One of the first steps that you can take as a leader is to have open and honest conversations with your people. To create that environment where people feel comfortable sharing with you, you have to show up with integrity and with the best intentions.

It's not a one-way communication street. It's two-way.

If you're a new leader and you're growing, nurture that culture within your team and organization.

You have to have that two-way communication street to have intentional conversations.

Be curious about what's going on with your people. Ask them. You have to open the doorway to get them to feel comfortable to share that with you.

Building from a foundation of integrity

Another important leadership skill on Erika's list is listening.

It took a long time for Erika to practice listening with intention, where you are actually listening and not just listening to speak.

Listening with intention is taking some time to absorb what people have told you and not letting your own biases get in the way.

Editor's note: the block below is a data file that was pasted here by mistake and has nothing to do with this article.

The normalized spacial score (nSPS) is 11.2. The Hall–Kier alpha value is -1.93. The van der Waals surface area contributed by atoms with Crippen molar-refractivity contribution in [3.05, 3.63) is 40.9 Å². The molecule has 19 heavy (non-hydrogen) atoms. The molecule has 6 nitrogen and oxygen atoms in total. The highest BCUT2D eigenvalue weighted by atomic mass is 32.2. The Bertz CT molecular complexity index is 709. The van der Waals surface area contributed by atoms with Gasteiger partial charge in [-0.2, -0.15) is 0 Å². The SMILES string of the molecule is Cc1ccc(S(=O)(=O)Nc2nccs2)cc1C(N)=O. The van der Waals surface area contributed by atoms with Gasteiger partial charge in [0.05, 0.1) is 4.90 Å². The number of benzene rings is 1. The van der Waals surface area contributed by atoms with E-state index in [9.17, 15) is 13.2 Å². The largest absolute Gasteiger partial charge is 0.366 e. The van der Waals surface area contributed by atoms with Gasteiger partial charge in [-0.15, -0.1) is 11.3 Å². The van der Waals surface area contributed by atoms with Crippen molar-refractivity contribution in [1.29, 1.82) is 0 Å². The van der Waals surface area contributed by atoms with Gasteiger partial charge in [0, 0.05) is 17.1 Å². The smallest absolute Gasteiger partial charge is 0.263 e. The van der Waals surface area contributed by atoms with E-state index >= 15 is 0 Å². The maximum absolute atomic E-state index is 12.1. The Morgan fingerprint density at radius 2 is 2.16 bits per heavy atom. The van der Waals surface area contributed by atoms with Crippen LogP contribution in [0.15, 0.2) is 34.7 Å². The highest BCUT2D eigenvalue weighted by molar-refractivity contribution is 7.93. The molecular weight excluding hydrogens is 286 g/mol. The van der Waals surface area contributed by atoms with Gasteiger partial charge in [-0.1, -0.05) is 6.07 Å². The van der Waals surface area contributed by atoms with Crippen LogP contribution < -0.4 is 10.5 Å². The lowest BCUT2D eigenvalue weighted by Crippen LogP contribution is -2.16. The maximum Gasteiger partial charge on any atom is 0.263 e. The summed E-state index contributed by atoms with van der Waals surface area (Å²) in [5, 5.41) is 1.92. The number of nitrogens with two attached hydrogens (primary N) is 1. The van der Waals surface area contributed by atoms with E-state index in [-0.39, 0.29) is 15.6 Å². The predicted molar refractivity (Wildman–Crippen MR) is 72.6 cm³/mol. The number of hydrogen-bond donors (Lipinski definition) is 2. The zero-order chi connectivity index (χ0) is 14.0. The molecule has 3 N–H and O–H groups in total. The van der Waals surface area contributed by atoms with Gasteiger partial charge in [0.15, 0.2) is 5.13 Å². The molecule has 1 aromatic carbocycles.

This is one of the many things that great leaders do. They are able to look beyond biases. They listen and respond in the best manner.

If you're only listening at the surface level and bouncing from one idea to the next, not listening with intention, you cannot have meaningful two-way conversations.

One more important leadership characteristic on Erika's list is vulnerability.

A vulnerable leader doesn't take themselves too seriously or feel the need to demonstrate perfection. A vulnerable leader is willing to say, "Hey, I don't know at all. I don't have all the answers".

Leaders nowadays have changed so much compared to the old days. Leaders today are being challenged to lead differently and the best leaders are the ones that are open, honest, and authentic.

During the pandemic, leaders were challenged to develop a whole different skill set that they didn't have to before because they weren't in the same place all the time.

They have to work harder to maintain the same level of connection when they're in a remote world, which means they have to be a little bit more vulnerable and still be able to have tough conversations with their colleagues and teams.

Erika's advice to herself

What advice would Erika give to her younger self if she could go back in time?

Be yourself.

You don't have to fit a certain mold to be successful. You do not have to change yourself for anyone. You are above and beyond what society has ever labeled you or thought of you. Be yourself because you are enough.

Surround yourself around the right people. People that build you up.

Be candid and be your true self at work. It can be hard but it's like a muscle that you always have to exercise and keep nurturing and building on. The growth comes from getting out of that and that's where the real magic is.